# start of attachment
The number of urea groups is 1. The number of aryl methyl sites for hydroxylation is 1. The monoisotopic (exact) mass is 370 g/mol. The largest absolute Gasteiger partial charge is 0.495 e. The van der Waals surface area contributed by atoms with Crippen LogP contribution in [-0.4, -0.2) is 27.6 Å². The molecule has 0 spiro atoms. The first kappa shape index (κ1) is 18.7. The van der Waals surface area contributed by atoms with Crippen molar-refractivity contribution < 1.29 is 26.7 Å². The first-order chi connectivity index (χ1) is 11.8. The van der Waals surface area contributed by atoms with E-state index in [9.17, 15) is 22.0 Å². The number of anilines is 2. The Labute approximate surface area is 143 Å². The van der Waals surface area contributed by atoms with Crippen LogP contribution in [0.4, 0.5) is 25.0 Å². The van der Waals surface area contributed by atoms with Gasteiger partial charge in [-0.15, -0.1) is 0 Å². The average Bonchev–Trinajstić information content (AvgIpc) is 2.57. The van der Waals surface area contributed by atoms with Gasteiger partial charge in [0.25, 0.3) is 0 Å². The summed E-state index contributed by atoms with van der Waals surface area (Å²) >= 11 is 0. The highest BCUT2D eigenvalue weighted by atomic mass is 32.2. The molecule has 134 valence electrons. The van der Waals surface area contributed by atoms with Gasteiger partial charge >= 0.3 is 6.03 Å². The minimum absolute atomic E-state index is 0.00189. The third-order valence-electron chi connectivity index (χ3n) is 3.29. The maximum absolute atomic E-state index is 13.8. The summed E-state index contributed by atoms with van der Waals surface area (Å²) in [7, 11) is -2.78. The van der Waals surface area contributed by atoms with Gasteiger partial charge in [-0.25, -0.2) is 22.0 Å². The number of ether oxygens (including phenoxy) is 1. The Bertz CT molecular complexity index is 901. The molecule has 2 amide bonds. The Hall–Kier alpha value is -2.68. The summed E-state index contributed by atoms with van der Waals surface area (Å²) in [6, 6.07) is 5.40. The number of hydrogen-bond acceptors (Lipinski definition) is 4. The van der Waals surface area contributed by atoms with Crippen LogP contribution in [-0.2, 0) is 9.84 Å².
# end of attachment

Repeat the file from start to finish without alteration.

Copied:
The number of urea groups is 1. The number of aryl methyl sites for hydroxylation is 1. The monoisotopic (exact) mass is 370 g/mol. The largest absolute Gasteiger partial charge is 0.495 e. The van der Waals surface area contributed by atoms with Crippen LogP contribution in [-0.4, -0.2) is 27.6 Å². The molecule has 0 spiro atoms. The first kappa shape index (κ1) is 18.7. The van der Waals surface area contributed by atoms with Crippen molar-refractivity contribution < 1.29 is 26.7 Å². The first-order chi connectivity index (χ1) is 11.8. The van der Waals surface area contributed by atoms with E-state index in [9.17, 15) is 22.0 Å². The number of anilines is 2. The Labute approximate surface area is 143 Å². The van der Waals surface area contributed by atoms with Crippen LogP contribution in [0.4, 0.5) is 25.0 Å². The van der Waals surface area contributed by atoms with Gasteiger partial charge in [-0.15, -0.1) is 0 Å². The average Bonchev–Trinajstić information content (AvgIpc) is 2.57. The van der Waals surface area contributed by atoms with Gasteiger partial charge in [0.25, 0.3) is 0 Å². The summed E-state index contributed by atoms with van der Waals surface area (Å²) >= 11 is 0. The highest BCUT2D eigenvalue weighted by atomic mass is 32.2. The molecule has 134 valence electrons. The van der Waals surface area contributed by atoms with Gasteiger partial charge >= 0.3 is 6.03 Å². The minimum absolute atomic E-state index is 0.00189. The third-order valence-electron chi connectivity index (χ3n) is 3.29. The maximum absolute atomic E-state index is 13.8. The summed E-state index contributed by atoms with van der Waals surface area (Å²) in [7, 11) is -2.78. The van der Waals surface area contributed by atoms with Gasteiger partial charge in [-0.25, -0.2) is 22.0 Å². The number of ether oxygens (including phenoxy) is 1. The Bertz CT molecular complexity index is 901. The molecule has 2 amide bonds. The Hall–Kier alpha value is -2.68. The summed E-state index contributed by atoms with van der Waals surface area (Å²) in [6, 6.07) is 5.40. The number of hydrogen-bond acceptors (Lipinski definition) is 4. The van der Waals surface area contributed by atoms with Crippen LogP contribution in [-0.2, 0) is 9.84 Å².